(Damascus) September 7, 2013 — As Pope Francis leads a vigil for peace this evening in St. Peter's Square in Rome, the people of Damascus face another day of fear, violence and uncertainty in the face of a conflict that seems to grow in ferocity with each passing moment.
It has been no ordinary summer for the residents of Damascus. Escalating fighting in the surrounding areas of the city means that mortars, rockets, shelling, explosions and stray bullets have become part of everyday life within the city centre.
Amidst the stress and danger caused by the ongoing fighting, and the fear brought on by the uncertainty of potential military strikes by foreign powers in response to allegations of chemical weapons attacks, tensions are high in Damascus.
The Lebanese-Syrian border has seen a dramatic spike in numbers of Syrians seeking to cross into Lebanon in the past week. This week the number of refugees from Syria passed the two million mark; that is nearly 10 percent of Syria’s population. For comparison, an equivalent proportion of American refugees would be more than 30 million people.
For those still in Damascus, life goes on despite the uncertainty.
"There aren't really any safe areas anymore, a mortar can land anytime, anywhere," said Nader*, a Jesuit Refugee Service staff member based in Damascus.
"But life goes on, we do what we can, when we can, death has become our daily reality. Every morning when I leave my house, it could be the last time I see my daughter."
Prices of daily commodities — bread, fruits, vegetables and dairy products — are exborbitant for Syrians, and increasing numbers of families need assistance in the form of food baskets. Medical assistance for people suffering from chronic illnesses continues to be an area of main concern for JRS as the health system in Syria is essentially non-existent.
The British medical journal The Lancet last week noted that “The disruption to routine health services for children, women, and those who rely on stable supplies of medicines and health services…will inevitably cause substantial increases in preventable mortality. The cruelty of the destruction of the health system is one of the deepest tragedies for Syria today.”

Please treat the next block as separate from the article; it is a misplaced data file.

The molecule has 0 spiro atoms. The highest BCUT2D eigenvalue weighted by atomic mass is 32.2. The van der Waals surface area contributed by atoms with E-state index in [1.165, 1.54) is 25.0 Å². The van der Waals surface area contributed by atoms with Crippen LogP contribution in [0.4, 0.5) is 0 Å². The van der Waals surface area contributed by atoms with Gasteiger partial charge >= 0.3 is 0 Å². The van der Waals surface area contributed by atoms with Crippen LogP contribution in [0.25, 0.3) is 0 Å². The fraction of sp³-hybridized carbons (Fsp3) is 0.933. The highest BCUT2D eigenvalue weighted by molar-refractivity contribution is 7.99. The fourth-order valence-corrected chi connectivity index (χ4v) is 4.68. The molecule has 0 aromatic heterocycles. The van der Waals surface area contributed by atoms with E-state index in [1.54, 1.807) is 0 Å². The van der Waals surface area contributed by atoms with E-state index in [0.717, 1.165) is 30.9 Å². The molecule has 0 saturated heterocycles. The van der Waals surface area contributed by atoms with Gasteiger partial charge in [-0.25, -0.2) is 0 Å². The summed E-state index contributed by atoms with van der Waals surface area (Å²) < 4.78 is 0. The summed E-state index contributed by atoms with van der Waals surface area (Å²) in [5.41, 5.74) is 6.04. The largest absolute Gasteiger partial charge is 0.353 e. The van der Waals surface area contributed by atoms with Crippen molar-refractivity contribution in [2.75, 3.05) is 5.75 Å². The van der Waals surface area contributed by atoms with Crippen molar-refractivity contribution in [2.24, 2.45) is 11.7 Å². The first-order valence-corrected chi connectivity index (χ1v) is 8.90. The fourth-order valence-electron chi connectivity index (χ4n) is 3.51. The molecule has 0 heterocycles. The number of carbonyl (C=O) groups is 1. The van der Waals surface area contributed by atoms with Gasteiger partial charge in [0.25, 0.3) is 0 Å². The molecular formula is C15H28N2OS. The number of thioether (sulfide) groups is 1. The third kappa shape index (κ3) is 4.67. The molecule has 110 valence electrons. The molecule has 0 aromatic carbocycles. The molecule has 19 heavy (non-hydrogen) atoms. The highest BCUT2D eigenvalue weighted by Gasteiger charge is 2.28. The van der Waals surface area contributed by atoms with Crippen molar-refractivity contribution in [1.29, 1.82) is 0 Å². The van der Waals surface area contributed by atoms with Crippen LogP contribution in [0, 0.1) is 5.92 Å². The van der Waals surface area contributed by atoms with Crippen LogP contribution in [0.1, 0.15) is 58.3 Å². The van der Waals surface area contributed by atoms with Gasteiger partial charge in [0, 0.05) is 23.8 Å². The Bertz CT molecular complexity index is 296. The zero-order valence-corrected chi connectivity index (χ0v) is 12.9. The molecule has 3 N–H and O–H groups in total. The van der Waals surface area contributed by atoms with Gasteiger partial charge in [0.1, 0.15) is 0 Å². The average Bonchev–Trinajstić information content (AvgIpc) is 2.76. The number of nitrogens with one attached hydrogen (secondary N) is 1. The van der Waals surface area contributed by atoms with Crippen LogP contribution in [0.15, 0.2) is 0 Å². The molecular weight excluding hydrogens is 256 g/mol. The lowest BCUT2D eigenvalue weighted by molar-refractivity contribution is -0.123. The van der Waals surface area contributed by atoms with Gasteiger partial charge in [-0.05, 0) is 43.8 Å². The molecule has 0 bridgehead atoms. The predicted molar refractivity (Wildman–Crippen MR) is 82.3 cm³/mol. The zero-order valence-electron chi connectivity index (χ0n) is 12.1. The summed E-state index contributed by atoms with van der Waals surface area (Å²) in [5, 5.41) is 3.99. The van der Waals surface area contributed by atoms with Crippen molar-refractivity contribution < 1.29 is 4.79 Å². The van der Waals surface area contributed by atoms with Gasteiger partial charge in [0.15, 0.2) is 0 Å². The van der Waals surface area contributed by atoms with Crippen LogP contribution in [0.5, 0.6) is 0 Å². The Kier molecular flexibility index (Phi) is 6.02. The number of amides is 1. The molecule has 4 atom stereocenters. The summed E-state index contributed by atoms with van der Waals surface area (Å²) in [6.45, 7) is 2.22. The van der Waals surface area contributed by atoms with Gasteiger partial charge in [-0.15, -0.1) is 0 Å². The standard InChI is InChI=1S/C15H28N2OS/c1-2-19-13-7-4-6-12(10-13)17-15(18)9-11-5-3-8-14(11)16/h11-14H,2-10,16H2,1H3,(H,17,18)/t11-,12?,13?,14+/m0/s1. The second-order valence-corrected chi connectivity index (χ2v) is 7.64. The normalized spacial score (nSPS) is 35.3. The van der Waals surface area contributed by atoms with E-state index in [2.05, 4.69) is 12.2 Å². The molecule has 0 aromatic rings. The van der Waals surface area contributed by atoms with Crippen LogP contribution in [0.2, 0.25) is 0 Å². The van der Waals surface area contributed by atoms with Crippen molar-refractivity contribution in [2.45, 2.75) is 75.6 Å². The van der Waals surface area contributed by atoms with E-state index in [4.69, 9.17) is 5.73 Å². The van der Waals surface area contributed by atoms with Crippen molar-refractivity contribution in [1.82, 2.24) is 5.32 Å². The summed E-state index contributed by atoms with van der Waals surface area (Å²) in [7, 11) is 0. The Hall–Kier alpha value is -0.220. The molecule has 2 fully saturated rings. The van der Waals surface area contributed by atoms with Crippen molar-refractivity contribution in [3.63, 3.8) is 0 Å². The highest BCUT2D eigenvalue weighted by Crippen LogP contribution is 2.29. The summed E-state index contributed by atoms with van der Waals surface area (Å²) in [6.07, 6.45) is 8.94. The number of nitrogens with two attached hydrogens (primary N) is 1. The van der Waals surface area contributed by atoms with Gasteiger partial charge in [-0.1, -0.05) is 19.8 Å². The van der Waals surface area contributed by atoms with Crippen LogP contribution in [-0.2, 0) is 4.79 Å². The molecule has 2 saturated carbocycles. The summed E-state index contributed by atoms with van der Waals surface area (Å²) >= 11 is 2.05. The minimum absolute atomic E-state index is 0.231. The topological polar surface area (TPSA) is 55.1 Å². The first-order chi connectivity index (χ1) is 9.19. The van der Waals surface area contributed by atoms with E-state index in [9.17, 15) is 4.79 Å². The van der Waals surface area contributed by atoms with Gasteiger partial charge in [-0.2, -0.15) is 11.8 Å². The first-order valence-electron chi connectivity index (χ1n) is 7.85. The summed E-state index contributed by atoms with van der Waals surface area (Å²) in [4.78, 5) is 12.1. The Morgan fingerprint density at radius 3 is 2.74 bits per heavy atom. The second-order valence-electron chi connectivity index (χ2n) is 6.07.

JRS summer activities
During July, a clothes distribution took place in Bab Touma at the Jesuit Refugee Service St. Albert Hurtado center. Children each received a pair of jeans and two t-shirts.
"We distributed to 1,750 children whose families have been displaced, some [displaced] more than once. The displaced families aren’t only Syrian — there are Iraqis and other nationalities who are also trapped inside Syria for one reason or the other — they are also in need of support."
The clothes distribution took place over four days and was facilitated by 65 volunteers who usually assist in JRS activities in Bab Touma. The bravery and dedication of the network of JRS volunteers throughout Syria is remarkable.
Life in Rif Dimashq
In many areas that are classified as Rif Dimashq (Damascus countryside or suburbs) living conditions have deteriorated drastically as the fighting has escalated. Water and electricity shortages are common, with water sometimes not available for 48 hours at a time. All drinking water has to be purchased in these areas. Displacement of people from these areas is high as families flee them in search of less dangerous locations.
In the area of Jdaydeh Artouz — on the outskirts of Damascus — summer activities were hosted for children aged four to 14 who live in collective shelters. Every day for three hours, 120 children participated in sports, theatre, art, music and handicraft activities.
"The aim of the summer activities isn’t only to entertain the children but also to help them cope with the pyschological ramifications of the conflict. It also allowed adults the chance to volunteer to help, and focused on developing the children’s individual and collective skills."
JRS also runs two field kitchens in Rif Dimashq, providing 4,285 cooked meals daily. These meals are then distributed to displaced people living in shelters, abandoned buildings, or makeshift accommodation where they do not have the facilities to prepare their own cooked food.
"There is a feeling of hopelessness amongst Syrians, and in Damascus there is a sense of great fear because no one knows what will happen next."
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